Witness

by Marci Madary



My desk faces the back

of our third-floor condo

where I frequently gaze

over my computer screen

into the branches of all the surrounded trees.


Neighbors across the alley

took down a grand oak in their backyard.

I don’t know if it was sick

or damaged by the wind

or simply an irritant

as the homeowners are strangers to me.


But for the last three days I have watched

men and a hydraulic lift

with ropes and pulleys

cut apart the tree:

branch by branch,

limb by limb,

chunk by chunk.


I have listened

to the constant hum

of chainsaw and wood chipper,

silencing my desire to shout:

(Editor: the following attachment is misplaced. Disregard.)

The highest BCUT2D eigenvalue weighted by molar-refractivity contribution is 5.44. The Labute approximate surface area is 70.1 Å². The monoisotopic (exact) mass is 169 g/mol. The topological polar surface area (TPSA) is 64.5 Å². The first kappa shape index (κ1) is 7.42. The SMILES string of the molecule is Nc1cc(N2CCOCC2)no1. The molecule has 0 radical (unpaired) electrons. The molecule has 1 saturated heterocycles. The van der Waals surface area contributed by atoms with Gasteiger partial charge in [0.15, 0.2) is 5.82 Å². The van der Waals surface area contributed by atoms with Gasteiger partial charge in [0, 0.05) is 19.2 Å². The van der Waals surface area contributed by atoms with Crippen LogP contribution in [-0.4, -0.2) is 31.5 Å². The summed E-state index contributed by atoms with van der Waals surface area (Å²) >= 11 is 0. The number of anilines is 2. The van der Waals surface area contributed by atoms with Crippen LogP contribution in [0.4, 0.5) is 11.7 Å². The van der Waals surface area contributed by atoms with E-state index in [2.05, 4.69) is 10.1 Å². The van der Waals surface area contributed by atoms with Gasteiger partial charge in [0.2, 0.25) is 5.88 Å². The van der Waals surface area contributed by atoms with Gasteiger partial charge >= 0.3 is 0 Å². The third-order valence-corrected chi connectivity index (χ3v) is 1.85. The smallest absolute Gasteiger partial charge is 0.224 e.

“Stop! Don’t!

Please, please don’t.”


It is quiet today

and the green giant

is no more.


I am left

with the memory

of standing witness

as cancer took you down:

cell by cell,

bone by bone.


No amount of pleading

could change

your demise either.


If a person never knew

the tree had been there,

they wouldn’t notice

its absence.


But I already miss

its presence:

its greatness among the other trees,

the magic of its leaves,

the comfort of its shade.


As I do you.

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